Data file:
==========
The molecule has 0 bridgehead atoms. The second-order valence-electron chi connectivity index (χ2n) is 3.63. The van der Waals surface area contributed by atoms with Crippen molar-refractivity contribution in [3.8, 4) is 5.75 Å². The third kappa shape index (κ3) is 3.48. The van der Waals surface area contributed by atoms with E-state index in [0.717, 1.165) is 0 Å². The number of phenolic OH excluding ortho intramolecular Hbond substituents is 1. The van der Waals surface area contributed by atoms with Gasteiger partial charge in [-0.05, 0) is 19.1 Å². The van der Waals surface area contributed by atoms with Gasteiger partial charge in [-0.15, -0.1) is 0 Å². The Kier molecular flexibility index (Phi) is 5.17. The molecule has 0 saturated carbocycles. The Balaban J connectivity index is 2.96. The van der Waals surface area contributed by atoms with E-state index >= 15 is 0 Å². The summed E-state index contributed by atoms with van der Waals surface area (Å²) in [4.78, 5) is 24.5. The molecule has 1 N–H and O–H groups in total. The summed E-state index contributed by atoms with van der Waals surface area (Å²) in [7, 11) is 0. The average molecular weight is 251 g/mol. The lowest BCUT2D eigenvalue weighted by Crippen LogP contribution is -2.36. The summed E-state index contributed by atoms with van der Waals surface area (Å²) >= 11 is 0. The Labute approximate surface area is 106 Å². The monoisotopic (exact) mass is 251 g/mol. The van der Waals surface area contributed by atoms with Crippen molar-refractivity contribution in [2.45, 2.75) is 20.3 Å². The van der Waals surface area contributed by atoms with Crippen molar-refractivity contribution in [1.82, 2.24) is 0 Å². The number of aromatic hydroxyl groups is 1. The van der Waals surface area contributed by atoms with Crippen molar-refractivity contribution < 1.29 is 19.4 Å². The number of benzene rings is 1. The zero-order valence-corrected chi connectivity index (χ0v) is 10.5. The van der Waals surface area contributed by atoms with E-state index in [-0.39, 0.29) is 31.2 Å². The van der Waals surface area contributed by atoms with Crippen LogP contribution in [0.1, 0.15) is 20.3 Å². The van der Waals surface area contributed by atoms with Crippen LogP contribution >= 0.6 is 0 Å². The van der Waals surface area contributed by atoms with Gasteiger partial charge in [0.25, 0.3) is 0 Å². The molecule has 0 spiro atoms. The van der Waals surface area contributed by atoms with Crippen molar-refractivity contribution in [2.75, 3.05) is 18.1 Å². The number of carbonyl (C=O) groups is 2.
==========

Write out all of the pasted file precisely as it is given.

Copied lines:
The molecule has 0 bridgehead atoms. The second-order valence-electron chi connectivity index (χ2n) is 3.63. The van der Waals surface area contributed by atoms with Crippen molar-refractivity contribution in [3.8, 4) is 5.75 Å². The third kappa shape index (κ3) is 3.48. The van der Waals surface area contributed by atoms with E-state index in [0.717, 1.165) is 0 Å². The number of phenolic OH excluding ortho intramolecular Hbond substituents is 1. The van der Waals surface area contributed by atoms with Gasteiger partial charge in [-0.05, 0) is 19.1 Å². The van der Waals surface area contributed by atoms with Gasteiger partial charge in [-0.15, -0.1) is 0 Å². The Kier molecular flexibility index (Phi) is 5.17. The molecule has 0 saturated carbocycles. The Balaban J connectivity index is 2.96. The van der Waals surface area contributed by atoms with E-state index >= 15 is 0 Å². The summed E-state index contributed by atoms with van der Waals surface area (Å²) in [4.78, 5) is 24.5. The molecule has 1 N–H and O–H groups in total. The summed E-state index contributed by atoms with van der Waals surface area (Å²) in [7, 11) is 0. The average molecular weight is 251 g/mol. The lowest BCUT2D eigenvalue weighted by Crippen LogP contribution is -2.36. The summed E-state index contributed by atoms with van der Waals surface area (Å²) >= 11 is 0. The Labute approximate surface area is 106 Å². The monoisotopic (exact) mass is 251 g/mol. The van der Waals surface area contributed by atoms with Crippen molar-refractivity contribution in [2.45, 2.75) is 20.3 Å². The van der Waals surface area contributed by atoms with Crippen molar-refractivity contribution in [1.82, 2.24) is 0 Å². The number of aromatic hydroxyl groups is 1. The van der Waals surface area contributed by atoms with Crippen molar-refractivity contribution < 1.29 is 19.4 Å². The number of benzene rings is 1. The zero-order valence-corrected chi connectivity index (χ0v) is 10.5. The van der Waals surface area contributed by atoms with E-state index in [-0.39, 0.29) is 31.2 Å². The van der Waals surface area contributed by atoms with Crippen LogP contribution in [0.1, 0.15) is 20.3 Å². The van der Waals surface area contributed by atoms with Crippen LogP contribution >= 0.6 is 0 Å². The van der Waals surface area contributed by atoms with Gasteiger partial charge in [0.25, 0.3) is 0 Å². The molecule has 0 spiro atoms. The van der Waals surface area contributed by atoms with Crippen molar-refractivity contribution in [2.75, 3.05) is 18.1 Å². The number of carbonyl (C=O) groups is 2.